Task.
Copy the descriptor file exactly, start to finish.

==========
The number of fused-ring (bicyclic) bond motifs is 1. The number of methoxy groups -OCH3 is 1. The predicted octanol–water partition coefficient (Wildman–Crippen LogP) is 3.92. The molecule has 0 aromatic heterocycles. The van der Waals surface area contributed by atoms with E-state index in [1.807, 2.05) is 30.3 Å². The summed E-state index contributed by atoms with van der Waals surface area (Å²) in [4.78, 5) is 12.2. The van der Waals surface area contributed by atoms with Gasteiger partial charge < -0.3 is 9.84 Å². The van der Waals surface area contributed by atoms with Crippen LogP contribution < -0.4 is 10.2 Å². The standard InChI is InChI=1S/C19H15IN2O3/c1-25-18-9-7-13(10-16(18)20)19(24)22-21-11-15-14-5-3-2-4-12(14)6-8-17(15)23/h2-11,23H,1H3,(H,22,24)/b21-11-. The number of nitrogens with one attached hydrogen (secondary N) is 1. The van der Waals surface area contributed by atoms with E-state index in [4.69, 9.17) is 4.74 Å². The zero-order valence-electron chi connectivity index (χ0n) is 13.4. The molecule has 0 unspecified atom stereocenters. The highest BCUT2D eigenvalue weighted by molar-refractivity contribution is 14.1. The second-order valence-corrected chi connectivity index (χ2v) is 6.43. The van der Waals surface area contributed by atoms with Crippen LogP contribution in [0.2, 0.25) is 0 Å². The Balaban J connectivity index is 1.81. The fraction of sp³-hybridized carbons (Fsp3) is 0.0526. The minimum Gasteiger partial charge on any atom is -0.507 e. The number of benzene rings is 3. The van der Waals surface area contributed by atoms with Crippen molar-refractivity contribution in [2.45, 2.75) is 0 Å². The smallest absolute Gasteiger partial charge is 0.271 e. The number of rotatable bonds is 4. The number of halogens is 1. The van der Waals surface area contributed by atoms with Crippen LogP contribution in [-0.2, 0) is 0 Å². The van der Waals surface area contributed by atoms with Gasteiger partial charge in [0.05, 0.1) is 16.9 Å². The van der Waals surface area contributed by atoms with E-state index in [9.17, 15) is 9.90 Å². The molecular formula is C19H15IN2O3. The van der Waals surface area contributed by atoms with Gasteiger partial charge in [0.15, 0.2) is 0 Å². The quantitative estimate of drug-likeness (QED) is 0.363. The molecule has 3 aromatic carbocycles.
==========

The number of fused-ring (bicyclic) bond motifs is 1. The number of methoxy groups -OCH3 is 1. The predicted octanol–water partition coefficient (Wildman–Crippen LogP) is 3.92. The molecule has 0 aromatic heterocycles. The van der Waals surface area contributed by atoms with E-state index in [1.807, 2.05) is 30.3 Å². The summed E-state index contributed by atoms with van der Waals surface area (Å²) in [4.78, 5) is 12.2. The van der Waals surface area contributed by atoms with Gasteiger partial charge < -0.3 is 9.84 Å². The van der Waals surface area contributed by atoms with Crippen LogP contribution < -0.4 is 10.2 Å². The standard InChI is InChI=1S/C19H15IN2O3/c1-25-18-9-7-13(10-16(18)20)19(24)22-21-11-15-14-5-3-2-4-12(14)6-8-17(15)23/h2-11,23H,1H3,(H,22,24)/b21-11-. The number of nitrogens with one attached hydrogen (secondary N) is 1. The van der Waals surface area contributed by atoms with E-state index in [4.69, 9.17) is 4.74 Å². The zero-order valence-electron chi connectivity index (χ0n) is 13.4. The molecule has 0 unspecified atom stereocenters. The highest BCUT2D eigenvalue weighted by molar-refractivity contribution is 14.1. The second-order valence-corrected chi connectivity index (χ2v) is 6.43. The van der Waals surface area contributed by atoms with Crippen LogP contribution in [0.2, 0.25) is 0 Å². The Balaban J connectivity index is 1.81. The fraction of sp³-hybridized carbons (Fsp3) is 0.0526. The minimum Gasteiger partial charge on any atom is -0.507 e. The number of benzene rings is 3. The van der Waals surface area contributed by atoms with Crippen molar-refractivity contribution in [2.45, 2.75) is 0 Å². The smallest absolute Gasteiger partial charge is 0.271 e. The number of rotatable bonds is 4. The number of halogens is 1. The van der Waals surface area contributed by atoms with Crippen LogP contribution in [-0.2, 0) is 0 Å². The van der Waals surface area contributed by atoms with Gasteiger partial charge in [0.05, 0.1) is 16.9 Å². The van der Waals surface area contributed by atoms with E-state index in [9.17, 15) is 9.90 Å². The molecular formula is C19H15IN2O3. The van der Waals surface area contributed by atoms with Gasteiger partial charge in [0.15, 0.2) is 0 Å². The quantitative estimate of drug-likeness (QED) is 0.363. The molecule has 3 aromatic carbocycles.